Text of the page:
Marine Corps Air Station Yuma

Marine Corps Air Station Yuma - runway

Superfund Site | Marine Corps Air Station Yuma: Page 2 of 4


The OU-1 Remedial Investigation (RI) report identified six areas (Areas 1 through 6) with fuel related and/or chlorinated aliphatic hydrocarbon groundwater contamination. Areas 4 and 5 were later identified as fuel sites, rather than CERCLA sites, and were assigned to ADEQ’s Leaking Underground Storage Tank Program. Areas 2, 3 and 6 have all achieved the EPA Maximum Contaminant Level (MCL) goals and have been closed with concurrence by EPA and ADEQ — no further action (NFA) is required in these areas.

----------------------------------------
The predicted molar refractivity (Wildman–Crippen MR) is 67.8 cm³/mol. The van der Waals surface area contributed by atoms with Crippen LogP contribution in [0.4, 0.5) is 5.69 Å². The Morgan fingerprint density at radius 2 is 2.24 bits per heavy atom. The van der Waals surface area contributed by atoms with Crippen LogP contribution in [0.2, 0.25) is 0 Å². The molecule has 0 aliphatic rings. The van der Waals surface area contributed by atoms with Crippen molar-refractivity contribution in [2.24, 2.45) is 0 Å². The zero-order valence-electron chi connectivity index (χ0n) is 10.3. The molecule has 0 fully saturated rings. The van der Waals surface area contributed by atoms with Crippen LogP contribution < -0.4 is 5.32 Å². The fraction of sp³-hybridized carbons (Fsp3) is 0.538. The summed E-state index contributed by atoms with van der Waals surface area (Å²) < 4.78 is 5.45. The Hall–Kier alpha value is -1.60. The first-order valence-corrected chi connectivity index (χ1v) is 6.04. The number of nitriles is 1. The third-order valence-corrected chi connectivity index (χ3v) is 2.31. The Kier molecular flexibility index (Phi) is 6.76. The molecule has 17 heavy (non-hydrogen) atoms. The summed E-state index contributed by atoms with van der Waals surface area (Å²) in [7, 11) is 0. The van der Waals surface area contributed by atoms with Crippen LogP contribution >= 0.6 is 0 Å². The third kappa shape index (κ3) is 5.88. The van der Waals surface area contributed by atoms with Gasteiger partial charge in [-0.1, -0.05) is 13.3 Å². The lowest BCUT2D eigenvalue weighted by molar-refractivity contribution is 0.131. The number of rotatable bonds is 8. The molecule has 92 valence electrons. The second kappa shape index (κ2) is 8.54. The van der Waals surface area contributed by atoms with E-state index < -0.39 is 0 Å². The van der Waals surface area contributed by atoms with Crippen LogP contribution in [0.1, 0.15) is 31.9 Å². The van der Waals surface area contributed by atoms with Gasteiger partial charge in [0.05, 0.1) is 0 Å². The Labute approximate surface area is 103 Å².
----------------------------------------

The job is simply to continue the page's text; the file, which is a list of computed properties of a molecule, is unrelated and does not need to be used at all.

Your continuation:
OU-1 Area 1

The OU-1, Area 1 Record of Decision (ROD) Contaminants of Concern (COCs) are DCE, PCE and TCE. The site is divided into three areas: the “Hot Spot” source area, the “Central Plume Area” downgradient of the source, and the “Leading Edge Plume Area (LEPA)” at the base boundary at the downgradient edge of the contaminant plume.  A newer investigation into per- and polyfluoroalkyl substances (PFAS) contamination was begun in 2019.

“Hot Spot” source area:

  • Groundwater modeling performed in 2015 concluded TCE and 1,1-DCE (DCE) concentrations above the MCL would not migrate beyond the boundary of OU-1 Area 1.  Concentrations remain slightly above the MCLs in two Hot Spot area wells.
  • Air Sparging/Soil Vapor Extraction in the Hot Spot source area, began in 1999, was permanently shut down in 2019 due to asymptotic concentrations and declining water levels.